Surge Protection

The power the electric utilities provide to our homes has some problems. The actual voltage is legally allowed to vary over a range of +/- 5% at the generating station. Large power loads going on- or offline can create voltage surges or sags called transients. Conditions like a hot summer day with everyone running their air conditioning full blast can tax total generating capacity causing serious brownouts or drops in available current. These can play havoc with sensitive electronic equipment, and cause extensive damage. Add to this the surges caused by electrical storms, and your computer starts to look like a duck during hunting season!

At the very least every computer should be protected by a good quality surge suppressor. This does not refer to the $3.00 bargain at the local hardware store. Expect to pay at least about $20.00 for real protection. Look for a suppressor that meets the UL (Underwriters Laboratories) 1449 rating of 330 volts or lower. This means that the suppressor will block voltage spikes exceeding 330 volts from reaching your connected equipment. It should also meet the UL 1283 specification for EMI/RFI noise reduction. This refers to Electro Magnetic noise, and Radio Frequency noise that can be picked up on the power lines acting like a big antenna, and carried on the lines into your home.

If you use a modem, it is also very important to protect it from surges, especially from electrical storms, being carried by the telephone lines. This is covered by UL497A specification for Secondary Telecommunications.

Most of the surge devices available for home use utilize Metal Oxide Varistors (MOV), these are electronic components that change resistance according to the voltage applied to them. They work very well, but they will eventually be damaged by the voltage spikes they intercept. For this reason, the suppressor should have an indicator light to show if the unit is still offering protection, If that light goes out or begins to flicker, the unit should be replaced. The amount of energy the unit can suppress is rated in joules, the higher the number of joules the better. Finally, be sure the MOV protection covers all three legs of the circuit including ground,

Better Protection – The UPS

Far greater protection is available with an Uninterruptable Power Supply (UPS). A UPS starts off by having a very good quality surge protection circuit, and in addition contains one or more large rechargeable batteries. If the electric power goes off, or drops below a safe voltage, a high speed sensing circuit boosts or replaces it with battery power in a tiny fraction of a second preventing damage to the connected equipment or data loss, and give you time to save your data, and shut down. If the power is off long enough to begin exhausting the battery, and the computer is unattended, most better UPSs will safely shut down the computer. In order to accomplish this, the UPS must be connected to the computer through a serial port, and software supplied with the UPS must be installed on the computer.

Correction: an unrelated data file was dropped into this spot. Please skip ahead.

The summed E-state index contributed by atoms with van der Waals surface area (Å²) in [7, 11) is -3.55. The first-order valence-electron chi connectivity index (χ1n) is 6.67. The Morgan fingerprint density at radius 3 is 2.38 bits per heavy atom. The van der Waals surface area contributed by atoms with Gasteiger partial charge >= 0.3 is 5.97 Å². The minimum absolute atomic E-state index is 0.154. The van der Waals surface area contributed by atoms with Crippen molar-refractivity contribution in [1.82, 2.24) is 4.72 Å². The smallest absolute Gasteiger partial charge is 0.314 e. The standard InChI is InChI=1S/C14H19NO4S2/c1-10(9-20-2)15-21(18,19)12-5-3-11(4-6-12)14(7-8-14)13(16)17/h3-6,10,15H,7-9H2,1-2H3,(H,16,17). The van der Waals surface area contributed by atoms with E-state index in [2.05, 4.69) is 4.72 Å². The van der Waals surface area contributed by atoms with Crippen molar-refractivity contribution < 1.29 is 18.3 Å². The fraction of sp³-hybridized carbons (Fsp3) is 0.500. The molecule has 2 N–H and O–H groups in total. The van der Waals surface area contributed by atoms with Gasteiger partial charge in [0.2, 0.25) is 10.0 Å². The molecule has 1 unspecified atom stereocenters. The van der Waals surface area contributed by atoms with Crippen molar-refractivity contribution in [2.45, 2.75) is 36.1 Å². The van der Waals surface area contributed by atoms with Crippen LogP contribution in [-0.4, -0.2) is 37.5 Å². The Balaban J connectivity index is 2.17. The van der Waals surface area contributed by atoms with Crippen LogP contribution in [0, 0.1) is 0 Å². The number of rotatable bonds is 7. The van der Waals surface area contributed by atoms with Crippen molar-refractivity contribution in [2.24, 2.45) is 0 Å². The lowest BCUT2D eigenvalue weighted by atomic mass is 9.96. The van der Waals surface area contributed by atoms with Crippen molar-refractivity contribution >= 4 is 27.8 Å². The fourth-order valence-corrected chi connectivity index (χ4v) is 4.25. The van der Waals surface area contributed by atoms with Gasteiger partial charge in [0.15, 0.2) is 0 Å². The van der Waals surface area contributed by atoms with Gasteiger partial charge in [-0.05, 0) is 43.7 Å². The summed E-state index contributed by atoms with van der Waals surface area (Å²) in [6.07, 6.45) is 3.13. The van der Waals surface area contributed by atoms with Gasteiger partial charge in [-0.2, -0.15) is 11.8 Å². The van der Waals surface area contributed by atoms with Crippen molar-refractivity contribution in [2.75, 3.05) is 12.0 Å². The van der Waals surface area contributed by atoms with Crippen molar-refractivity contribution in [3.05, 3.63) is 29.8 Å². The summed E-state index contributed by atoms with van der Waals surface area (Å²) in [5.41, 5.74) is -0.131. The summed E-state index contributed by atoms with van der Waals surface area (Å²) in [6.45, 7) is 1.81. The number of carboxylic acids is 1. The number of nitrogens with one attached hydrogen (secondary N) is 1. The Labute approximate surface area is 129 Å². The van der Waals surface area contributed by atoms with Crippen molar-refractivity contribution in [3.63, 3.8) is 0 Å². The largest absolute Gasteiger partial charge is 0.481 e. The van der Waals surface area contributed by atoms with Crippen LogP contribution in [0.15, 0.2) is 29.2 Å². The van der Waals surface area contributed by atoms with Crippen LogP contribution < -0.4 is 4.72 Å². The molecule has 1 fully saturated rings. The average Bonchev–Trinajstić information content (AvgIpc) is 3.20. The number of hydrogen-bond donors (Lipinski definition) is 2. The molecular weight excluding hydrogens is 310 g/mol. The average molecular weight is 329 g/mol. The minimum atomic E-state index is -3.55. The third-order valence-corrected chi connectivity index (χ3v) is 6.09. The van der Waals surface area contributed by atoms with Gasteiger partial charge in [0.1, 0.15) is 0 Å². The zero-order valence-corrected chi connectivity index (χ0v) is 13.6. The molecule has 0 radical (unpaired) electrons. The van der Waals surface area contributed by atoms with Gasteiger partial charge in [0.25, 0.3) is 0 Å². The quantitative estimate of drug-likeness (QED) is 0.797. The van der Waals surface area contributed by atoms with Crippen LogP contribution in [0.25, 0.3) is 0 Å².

A UPS is one of the best investments a computer owner can make. A typical computer will experience several power glitches a day ranging from very minor to major. In addition to preventing a disaster, a UPS will prevent many of the mysterious data losses computers are prone to, and make all your connected components last longer, and run cooler. If you run your computer constantly or unattended, a UPS is a must. All UPS and most better surge protectors carry insurance that will replace any equipment that is damaged while connected to them.

Because any battery has a finite amount of energy stored, only the most important components should be connected to the battery backed outlets. This means the computer itself and the monitor, along with any external modems. Never connect a laser printer to the battery outlets, since they have very high current requirements, and will quickly drain the battery. Most UPSs have outlets that are not battery backed but are surge protected for your other equipment.

The amount of time that a UPS can keep a system running depends on the capacity of the UPS and the current drawn by the connected equipment. In other words, the bigger your monitor and more powerful your computer, the bigger the UPS you will need to have a reasonable run time when the power fails. A UPS is rated in watts or VA (Volts X Amperes) or both. The best way to determine how big a UPS you need is to go to the UPS manufacturer’s website. You will find a calculator to fill in listing what components you own, and the calculator will determine what size UPS will provide a specific number of minutes of battery protection. Decide the length of backup time you wish and buy that size UPS.

A simple rule of thumb is to buy a UPS that has VA rating at least twice the computers power supply rating in watts. For example, a computer with a 300 watt supply would need at least a 600VA UPS.


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